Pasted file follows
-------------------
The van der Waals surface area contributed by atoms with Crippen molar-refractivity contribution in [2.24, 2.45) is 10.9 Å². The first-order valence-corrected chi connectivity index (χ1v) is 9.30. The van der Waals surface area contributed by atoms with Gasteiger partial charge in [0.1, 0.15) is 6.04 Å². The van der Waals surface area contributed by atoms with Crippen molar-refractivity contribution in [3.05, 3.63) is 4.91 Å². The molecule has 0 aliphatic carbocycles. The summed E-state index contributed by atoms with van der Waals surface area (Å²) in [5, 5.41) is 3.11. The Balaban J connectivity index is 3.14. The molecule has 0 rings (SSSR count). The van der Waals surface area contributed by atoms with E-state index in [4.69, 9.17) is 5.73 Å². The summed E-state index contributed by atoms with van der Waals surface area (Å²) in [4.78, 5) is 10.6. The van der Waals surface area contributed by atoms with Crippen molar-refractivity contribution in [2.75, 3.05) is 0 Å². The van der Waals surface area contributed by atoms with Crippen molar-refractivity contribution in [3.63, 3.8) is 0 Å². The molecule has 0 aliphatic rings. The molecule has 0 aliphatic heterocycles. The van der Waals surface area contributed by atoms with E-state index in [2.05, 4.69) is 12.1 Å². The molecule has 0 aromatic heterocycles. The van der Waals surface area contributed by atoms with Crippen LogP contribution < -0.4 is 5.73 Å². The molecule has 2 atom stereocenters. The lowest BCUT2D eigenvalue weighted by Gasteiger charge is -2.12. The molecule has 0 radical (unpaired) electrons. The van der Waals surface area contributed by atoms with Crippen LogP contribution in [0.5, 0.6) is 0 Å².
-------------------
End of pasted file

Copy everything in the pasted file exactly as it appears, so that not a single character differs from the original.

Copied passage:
The van der Waals surface area contributed by atoms with Crippen molar-refractivity contribution in [2.24, 2.45) is 10.9 Å². The first-order valence-corrected chi connectivity index (χ1v) is 9.30. The van der Waals surface area contributed by atoms with Gasteiger partial charge in [0.1, 0.15) is 6.04 Å². The van der Waals surface area contributed by atoms with Crippen molar-refractivity contribution in [3.05, 3.63) is 4.91 Å². The molecule has 0 aliphatic carbocycles. The summed E-state index contributed by atoms with van der Waals surface area (Å²) in [5, 5.41) is 3.11. The Balaban J connectivity index is 3.14. The molecule has 0 rings (SSSR count). The van der Waals surface area contributed by atoms with E-state index in [4.69, 9.17) is 5.73 Å². The summed E-state index contributed by atoms with van der Waals surface area (Å²) in [4.78, 5) is 10.6. The van der Waals surface area contributed by atoms with Crippen molar-refractivity contribution in [2.75, 3.05) is 0 Å². The van der Waals surface area contributed by atoms with Crippen molar-refractivity contribution in [3.63, 3.8) is 0 Å². The molecule has 0 aliphatic rings. The molecule has 0 aliphatic heterocycles. The van der Waals surface area contributed by atoms with E-state index in [2.05, 4.69) is 12.1 Å². The molecule has 0 aromatic heterocycles. The van der Waals surface area contributed by atoms with Crippen LogP contribution < -0.4 is 5.73 Å². The molecule has 2 atom stereocenters. The lowest BCUT2D eigenvalue weighted by Gasteiger charge is -2.12. The molecule has 0 radical (unpaired) electrons. The van der Waals surface area contributed by atoms with Crippen LogP contribution in [0.5, 0.6) is 0 Å².